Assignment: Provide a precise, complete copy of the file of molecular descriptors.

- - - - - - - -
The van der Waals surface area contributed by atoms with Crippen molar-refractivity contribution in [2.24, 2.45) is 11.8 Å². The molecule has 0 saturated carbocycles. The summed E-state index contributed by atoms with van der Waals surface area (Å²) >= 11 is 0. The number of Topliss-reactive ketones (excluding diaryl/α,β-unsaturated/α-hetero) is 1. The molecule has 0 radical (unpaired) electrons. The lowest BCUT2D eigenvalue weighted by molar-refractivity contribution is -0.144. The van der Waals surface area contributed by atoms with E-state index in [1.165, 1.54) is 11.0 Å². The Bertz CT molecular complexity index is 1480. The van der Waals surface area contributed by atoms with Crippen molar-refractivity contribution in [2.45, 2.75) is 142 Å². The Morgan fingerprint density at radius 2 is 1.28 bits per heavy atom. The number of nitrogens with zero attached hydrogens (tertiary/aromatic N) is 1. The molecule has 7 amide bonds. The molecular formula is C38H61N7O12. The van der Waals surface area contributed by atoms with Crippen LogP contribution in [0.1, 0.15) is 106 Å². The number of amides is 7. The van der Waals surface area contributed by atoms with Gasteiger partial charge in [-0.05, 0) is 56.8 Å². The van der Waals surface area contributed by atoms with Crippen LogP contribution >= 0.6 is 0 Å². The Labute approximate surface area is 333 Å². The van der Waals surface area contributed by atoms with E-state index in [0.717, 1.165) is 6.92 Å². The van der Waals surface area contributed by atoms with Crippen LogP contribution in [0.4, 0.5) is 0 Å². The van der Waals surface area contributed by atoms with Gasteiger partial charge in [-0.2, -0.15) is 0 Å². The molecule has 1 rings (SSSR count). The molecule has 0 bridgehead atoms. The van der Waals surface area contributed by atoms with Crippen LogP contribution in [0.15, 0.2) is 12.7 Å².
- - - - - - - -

The van der Waals surface area contributed by atoms with Crippen molar-refractivity contribution in [2.24, 2.45) is 11.8 Å². The molecule has 0 saturated carbocycles. The summed E-state index contributed by atoms with van der Waals surface area (Å²) >= 11 is 0. The number of Topliss-reactive ketones (excluding diaryl/α,β-unsaturated/α-hetero) is 1. The molecule has 0 radical (unpaired) electrons. The lowest BCUT2D eigenvalue weighted by molar-refractivity contribution is -0.144. The van der Waals surface area contributed by atoms with E-state index in [1.165, 1.54) is 11.0 Å². The Bertz CT molecular complexity index is 1480. The van der Waals surface area contributed by atoms with Crippen molar-refractivity contribution in [2.45, 2.75) is 142 Å². The Morgan fingerprint density at radius 2 is 1.28 bits per heavy atom. The number of nitrogens with zero attached hydrogens (tertiary/aromatic N) is 1. The molecule has 7 amide bonds. The molecular formula is C38H61N7O12. The van der Waals surface area contributed by atoms with Crippen LogP contribution in [0.1, 0.15) is 106 Å². The number of amides is 7. The van der Waals surface area contributed by atoms with Gasteiger partial charge in [-0.05, 0) is 56.8 Å². The van der Waals surface area contributed by atoms with Crippen LogP contribution >= 0.6 is 0 Å². The Labute approximate surface area is 333 Å². The van der Waals surface area contributed by atoms with E-state index in [0.717, 1.165) is 6.92 Å². The van der Waals surface area contributed by atoms with Crippen LogP contribution in [0.4, 0.5) is 0 Å². The van der Waals surface area contributed by atoms with Gasteiger partial charge in [-0.2, -0.15) is 0 Å². The molecule has 1 rings (SSSR count). The molecule has 0 bridgehead atoms. The van der Waals surface area contributed by atoms with Crippen LogP contribution in [0.15, 0.2) is 12.7 Å².